I should have been mad that it was mid-June in Chicago and the temperature was still in the 50s, the grey sky threatening rain as it had been for the better part of the last two months. I should have been upset that I forgot to bring a raincoat as it started to drizzle with a half hour until House of Vans opened their doors. I should have been tired from working all day after working every day for the past four straight weeks between my day job, grad school, and my own business. I should have felt a lot of negative emotions, but none of them seemed important because we were all there standing in the rain, waiting to see Julien Baker play for us, for free.
For the uninitiated, House of Vans Chicago has, for the last three summers now, hosted a series of ‘House Party’ events where they get some of the best artists in Punk, Indie, Metal, and Hip Hop to play their indoor skate park/event space/party palace for fans, all on the company card. I couldn’t believe it when the schedule was first announced in 2017; there had to be a catch. And almost two years to the day that I got to see a free Lawrence Arms, Dillinger Four, Toys That Kill with seemingly every punk in Chicago… I haven’t found one.
If you want to be overly cynical, you could call it ‘experiential marketing’ on the part of the Vans Corporation, but that would make you a contemptuous prick. And if you can find something to complain about at an event with free music, free beer (!!!), and free swag then you should probably just stay at home getting into a fight in the comments section of a YouTube video.
Once the doors opened, I made my way inside for what can only be described as a photo finish trip to the urinal in order to make room for many free Goose Island beers coming my way over the course of the evening. Waiting for the rest of our group to enter, I picked up a complimentary Vans crew-neck… a gift I never thought I would deeply appreciate in mid-June.
Shortly afterwards, the opening band Macseal started up. I didn’t do my journalistic homework and had no idea who was playing aside from JB, but they were an enjoyable set to open up the night. Hovering the line between Indie and Pop Punk, it makes sense that they’re signed to 6131 who had put out Baker’s Sprained Ankle in 2015. Definitely worth a deeper dive and a band I hope comes back around soon.
About the time they wrapped up, I was nearing my fifth gratis Goose beer and in desperate need of some sustenance. Like everything else about the evening, Vans was looking out for us and had the Aztec Dave’s food truck parked in their back lot. Props to their crew for preparing an ungodly amount of Mexican food for the wet, no-longer-sober masses who had been using the free beer to add another layer of warmth underneath their damp coats and crewneck sweatshirts. Steak burrito firmly in hand, we made it back inside to huddle over a highboy table to bullshit with strangers in between onion and cilantro flavored bites.
By this time Wye Oak was on and I was pretty ambivalent to their sound. It could be that the phrase ‘Indie Rock Duo’ makes my testicles retract into my own body or it could be that I was just excited to be a #sadboi for Julien Baker… but I would give them a solid ‘meh’ out of 10. If the words ‘Indie Rock Duo’ does considerably different things to your genitals, I would suggest checking them out.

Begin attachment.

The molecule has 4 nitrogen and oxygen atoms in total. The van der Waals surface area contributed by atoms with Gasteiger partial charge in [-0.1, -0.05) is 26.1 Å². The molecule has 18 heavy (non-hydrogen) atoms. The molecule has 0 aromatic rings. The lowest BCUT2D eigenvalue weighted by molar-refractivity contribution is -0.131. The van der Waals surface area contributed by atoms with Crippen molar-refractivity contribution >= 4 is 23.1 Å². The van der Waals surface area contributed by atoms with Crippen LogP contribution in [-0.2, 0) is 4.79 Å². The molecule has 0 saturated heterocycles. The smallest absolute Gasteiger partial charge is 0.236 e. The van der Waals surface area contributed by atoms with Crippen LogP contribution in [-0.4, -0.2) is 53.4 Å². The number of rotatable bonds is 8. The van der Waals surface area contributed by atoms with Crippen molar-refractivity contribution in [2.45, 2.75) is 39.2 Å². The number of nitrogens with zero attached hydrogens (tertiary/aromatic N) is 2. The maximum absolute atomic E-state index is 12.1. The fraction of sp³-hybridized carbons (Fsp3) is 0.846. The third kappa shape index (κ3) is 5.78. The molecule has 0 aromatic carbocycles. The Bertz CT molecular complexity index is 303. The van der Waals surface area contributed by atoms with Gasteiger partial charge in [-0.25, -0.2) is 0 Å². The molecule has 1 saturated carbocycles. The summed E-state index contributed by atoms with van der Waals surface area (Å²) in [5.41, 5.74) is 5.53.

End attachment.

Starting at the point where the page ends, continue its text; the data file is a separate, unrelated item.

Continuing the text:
Finally, it was time for Julien Baker to play. Previous times seeing her have been in moderately sized venues and she was usually the only act of the evening. Even before her set actually started, there was generally a somber, almost reverent atmosphere to the crowd. Comparatively, HOV’s sound guy was bumping Hip Hop between every set. Not unappreciated by any means; they were playing some bangers and it definitely helped keep the energy up in the room. Then that soundtrack cut, the lights dimmed, and Julien stepped out in a Judas Priest shirt ready to make us all feel something.
Opening with “Appointments” and “Turn Out the Lights” from the album bearing the same name, Baker showed just how powerful the combination of her voice, music, and presence can be as she instantly quieted the dull roar of the space that just reached capacity. I heard someone next to me whisper “I wonder when she’s going to play the old stuff” like shitheads are generally wont to do. The cosmos seemed to align when she responded by ripping through “Blacktop,” “Sprained Ankle,” and “Rejoice” in a back to back to back fashion that would have made the ’96-’98 Chicago Bulls feel inadequate.
If you’re reading this review, it means you’ve probably listened to Julien Baker before. And if you’ve listened to Julien Baker before you know how much of an emotional powerhouse she is and the depths of which her songs can reach. So forgive me when I took the opportunity mid-set to go outside and catch my breath for a few minutes. Even from outside, the only thing you could hear was her voice cutting through the quiet, moist air. Walking back in, I found her accompanied by a violinist whose soulful work with her bow was the perfect accompaniment to deeper dives into Turn Off the Lights.
Lost in my own head, thinking about all the sad shit, long gone moments, and failed relationships I generally think about while listening to JB it was all of a sudden the last song. Having written a song like “Something” means that you never have to wonder about what you’re going to close a set with and she pushed her voice to their limit hollering “I can’t think of anyone, anyone else” into the void while we all watched, too embarrassed by our own vocal limitations to sing along as loud as we usually do. With the last note, we were all set adrift into the evening half drunk, half stunned by the experience that is watching her play music. And even though there were so many things to be sad about that day, we all left smiling.